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Simple Strategies: An Interview with Brendan Lawlor of the Boys and Girls Club

In June 2011, ScratchEd spoke with Brendan Lawlor to learn more about his work with Scratch at the Boys and Girls Club in Nantucket, MA. Since that interview, Brendan has moved to Arusha, Tanzania, East Africa to take up a position as the Information and Communication Technology Teacher Mentor at an NGO school, where he currently helps teachers integrate Scratch into their secondary level curriculum. Brendan also introduces Scratch to students who attend his afterschool Media Arts Club. The following story reflects strategies and approaches that Brendan developed during his position at the Nantucket Boys & Girls Club.

Serving ages six through eighteen, the Nantucket Boys & Girls Club offers an afterschool program for elementary, middle, and high school students. With an independently created degree, combining computer science and graphic design, Brendan Lawlor facilitates computer lab activities as the Computer Coordinator at the Club. While Brendan discovered Scratch as a way to combine his love of design with his technical know-how, his primary motivation is to give kids “a way to learn to use the computer in an expressive way rather than a passive way.”

In an informal, afterschool program, the biggest obstacle Brendan deals with is continuity. Club members are allowed to roam through the various activity rooms, so Brendan’s Scratch class has a drop-in feel. “One of the huge constraints of working at the Boys and Girls Club is that it’s not really a class situation. Kids can come and go as they please and consistency is a big issue.” The continuous circulation of students means that the only thing that Brendan can count on maintaining is constant variety. His challenge is two-fold: how to get new students started with Scratch while at the same time support continuing students to extend previous work. He confesses that it can be challenging to keep a consistent curriculum. “I always come up with a demonstration project to show them each time to show something new, but it’s hard to have a curriculum. I often have kids who’ve been doing it since September mixed in with kids who’ve never seen the program before.”

Brendan must continually adjusts his activities and approaches to fit the every-changing needs of the students, but despite the varied learning environment, he has developed strategies over time that have persisted in his pedagogy.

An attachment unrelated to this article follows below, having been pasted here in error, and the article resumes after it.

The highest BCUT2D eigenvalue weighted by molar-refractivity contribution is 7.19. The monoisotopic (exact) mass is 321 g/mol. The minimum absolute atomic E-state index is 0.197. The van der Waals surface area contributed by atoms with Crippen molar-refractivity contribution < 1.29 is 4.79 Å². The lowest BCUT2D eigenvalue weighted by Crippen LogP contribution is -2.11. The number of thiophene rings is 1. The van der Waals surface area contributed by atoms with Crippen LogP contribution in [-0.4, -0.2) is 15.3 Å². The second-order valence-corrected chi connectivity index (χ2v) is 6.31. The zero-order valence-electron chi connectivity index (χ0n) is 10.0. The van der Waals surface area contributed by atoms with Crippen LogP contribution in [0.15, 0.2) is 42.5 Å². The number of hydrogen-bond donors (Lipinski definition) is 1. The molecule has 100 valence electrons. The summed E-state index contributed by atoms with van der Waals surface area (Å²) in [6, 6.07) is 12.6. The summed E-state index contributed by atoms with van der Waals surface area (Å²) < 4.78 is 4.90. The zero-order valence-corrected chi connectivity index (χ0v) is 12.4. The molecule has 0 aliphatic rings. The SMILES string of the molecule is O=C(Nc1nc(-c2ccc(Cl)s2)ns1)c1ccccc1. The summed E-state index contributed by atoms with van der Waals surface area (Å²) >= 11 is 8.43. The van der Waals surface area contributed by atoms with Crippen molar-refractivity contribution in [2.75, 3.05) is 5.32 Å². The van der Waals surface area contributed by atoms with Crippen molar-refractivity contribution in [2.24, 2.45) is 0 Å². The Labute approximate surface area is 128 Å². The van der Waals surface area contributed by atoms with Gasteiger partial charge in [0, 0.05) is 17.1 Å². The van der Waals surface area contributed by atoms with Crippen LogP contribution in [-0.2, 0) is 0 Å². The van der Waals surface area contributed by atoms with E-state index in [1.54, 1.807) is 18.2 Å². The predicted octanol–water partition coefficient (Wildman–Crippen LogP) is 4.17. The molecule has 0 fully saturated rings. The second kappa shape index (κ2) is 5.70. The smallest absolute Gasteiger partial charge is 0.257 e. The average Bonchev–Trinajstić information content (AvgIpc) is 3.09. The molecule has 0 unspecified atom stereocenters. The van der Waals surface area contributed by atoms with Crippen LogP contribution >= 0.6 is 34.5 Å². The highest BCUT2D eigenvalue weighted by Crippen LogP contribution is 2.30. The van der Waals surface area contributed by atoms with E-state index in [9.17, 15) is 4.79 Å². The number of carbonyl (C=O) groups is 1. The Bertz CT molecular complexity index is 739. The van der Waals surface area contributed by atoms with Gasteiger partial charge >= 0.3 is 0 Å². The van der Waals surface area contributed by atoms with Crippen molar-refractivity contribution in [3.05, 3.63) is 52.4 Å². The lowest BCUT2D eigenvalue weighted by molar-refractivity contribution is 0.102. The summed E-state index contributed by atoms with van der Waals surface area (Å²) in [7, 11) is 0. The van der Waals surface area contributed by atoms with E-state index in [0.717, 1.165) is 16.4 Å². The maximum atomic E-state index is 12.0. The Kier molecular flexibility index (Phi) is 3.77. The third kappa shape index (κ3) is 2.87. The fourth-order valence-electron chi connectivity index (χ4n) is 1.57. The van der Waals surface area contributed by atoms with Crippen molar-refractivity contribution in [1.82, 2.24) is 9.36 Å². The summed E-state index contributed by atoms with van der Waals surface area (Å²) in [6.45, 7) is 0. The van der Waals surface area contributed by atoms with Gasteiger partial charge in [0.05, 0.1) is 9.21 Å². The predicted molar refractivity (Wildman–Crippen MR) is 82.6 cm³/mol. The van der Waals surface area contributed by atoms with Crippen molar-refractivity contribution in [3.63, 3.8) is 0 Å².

His biggest piece of advice? “Keep it simple.”

Simplicity itself is what helps Brendan facilitate Scratch in this setting. To begin, Brendan addresses the time constraint by keeping his Scratch introductions short, sweet, and tied to students’ personal interests. “Most of the kids are interested in making video games, so that’s how I got a lot of them interested and started on the program. The fact that they can make a game, that’s a huge draw. They look up to online games that they play and they really want to be able to make them themselves, so I like that Scratch is blurring the boundary between playing a game and doing something more creative and less passive.”

Brendan has also developed accessible ways for the kids to dive into Scratch without flooding them with too much instruction. “Initially, I made a couple demonstration programs to show a simple way to use the arrow keys or the mouse as inputs to control your character. I just show what blocks I used as a starting point, and if they want to recreate that, I can help them remember how to put the pieces together. I generally try to keep it really simple and not to use too many things to overwhelm them.”

To help students scope their projects appropriately for the short amount of time they have, Brendan has another simple strategy. He advises students to write out ideas on paper to plan and keep track of their progress. “I encourage them to sketch out their ideas on paper first and get an idea of what they want to have happen, and then I go around and help them figure out what blocks they need to make it happen. When I was learning computer science, it helped me to get things down on paper so that developed into a teaching strategy that I like to use.”

This suggestion enables Brendan to have one-on-one time with each student. “It helps me to quickly understand what they want to do too.” By clearly expressing their goals on paper first, Brendan can efficiently gather students’ intentions rather than attempting to decipher jumbled code. “This especially helps with simplifying video game projects. They usually snap together a bunch of code and I can’t figure out what they want to do and some are really elaborate so writing it out in English helps simplify it. I just ask them, ‘Think about what you want to have happen and express that in words if you can.’ I want them to use their own ideas and come up with making something their own as much as possible. That’s why I like using Scratch. I think it challenges you to think in different ways and that’s the coolest thing.”


Thank you, the interview was helpful for me and trying to put together an after-school program.


Hi Maria,

I'm so glad to hear that the story was helpful to you! Please let us know how the after-school program planning goes.

Michelle on behalf of the ScratchEd Team